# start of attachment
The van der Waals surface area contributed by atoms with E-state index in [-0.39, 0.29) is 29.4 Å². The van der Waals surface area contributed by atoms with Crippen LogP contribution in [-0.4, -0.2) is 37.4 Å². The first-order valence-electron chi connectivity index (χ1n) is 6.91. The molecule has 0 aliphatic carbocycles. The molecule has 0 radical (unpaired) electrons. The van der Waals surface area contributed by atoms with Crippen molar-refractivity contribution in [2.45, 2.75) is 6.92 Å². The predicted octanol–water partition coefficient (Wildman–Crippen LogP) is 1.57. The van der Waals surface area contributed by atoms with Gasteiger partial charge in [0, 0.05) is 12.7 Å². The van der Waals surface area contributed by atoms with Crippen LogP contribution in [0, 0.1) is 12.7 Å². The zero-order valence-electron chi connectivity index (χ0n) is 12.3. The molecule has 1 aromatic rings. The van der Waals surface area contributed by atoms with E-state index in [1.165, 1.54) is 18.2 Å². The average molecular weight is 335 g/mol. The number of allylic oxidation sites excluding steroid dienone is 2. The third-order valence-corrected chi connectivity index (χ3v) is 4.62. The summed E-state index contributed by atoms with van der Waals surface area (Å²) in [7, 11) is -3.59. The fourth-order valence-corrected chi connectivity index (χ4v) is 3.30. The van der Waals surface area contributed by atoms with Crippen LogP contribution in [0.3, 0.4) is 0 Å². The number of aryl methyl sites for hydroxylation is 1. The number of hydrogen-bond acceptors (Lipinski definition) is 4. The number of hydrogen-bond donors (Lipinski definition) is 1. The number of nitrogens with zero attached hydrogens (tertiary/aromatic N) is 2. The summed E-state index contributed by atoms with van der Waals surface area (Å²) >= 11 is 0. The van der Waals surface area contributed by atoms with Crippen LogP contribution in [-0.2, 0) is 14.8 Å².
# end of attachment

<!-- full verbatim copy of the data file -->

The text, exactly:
The van der Waals surface area contributed by atoms with E-state index in [-0.39, 0.29) is 29.4 Å². The van der Waals surface area contributed by atoms with Crippen LogP contribution in [-0.4, -0.2) is 37.4 Å². The first-order valence-electron chi connectivity index (χ1n) is 6.91. The molecule has 0 aliphatic carbocycles. The molecule has 0 radical (unpaired) electrons. The van der Waals surface area contributed by atoms with Crippen molar-refractivity contribution in [2.45, 2.75) is 6.92 Å². The predicted octanol–water partition coefficient (Wildman–Crippen LogP) is 1.57. The van der Waals surface area contributed by atoms with Gasteiger partial charge in [0, 0.05) is 12.7 Å². The van der Waals surface area contributed by atoms with Crippen LogP contribution in [0, 0.1) is 12.7 Å². The zero-order valence-electron chi connectivity index (χ0n) is 12.3. The molecule has 1 aromatic rings. The van der Waals surface area contributed by atoms with E-state index in [1.165, 1.54) is 18.2 Å². The average molecular weight is 335 g/mol. The number of allylic oxidation sites excluding steroid dienone is 2. The third-order valence-corrected chi connectivity index (χ3v) is 4.62. The summed E-state index contributed by atoms with van der Waals surface area (Å²) in [7, 11) is -3.59. The fourth-order valence-corrected chi connectivity index (χ4v) is 3.30. The van der Waals surface area contributed by atoms with Crippen LogP contribution in [0.3, 0.4) is 0 Å². The number of aryl methyl sites for hydroxylation is 1. The number of hydrogen-bond acceptors (Lipinski definition) is 4. The number of hydrogen-bond donors (Lipinski definition) is 1. The number of nitrogens with zero attached hydrogens (tertiary/aromatic N) is 2. The summed E-state index contributed by atoms with van der Waals surface area (Å²) >= 11 is 0. The van der Waals surface area contributed by atoms with Crippen LogP contribution in [-0.2, 0) is 14.8 Å².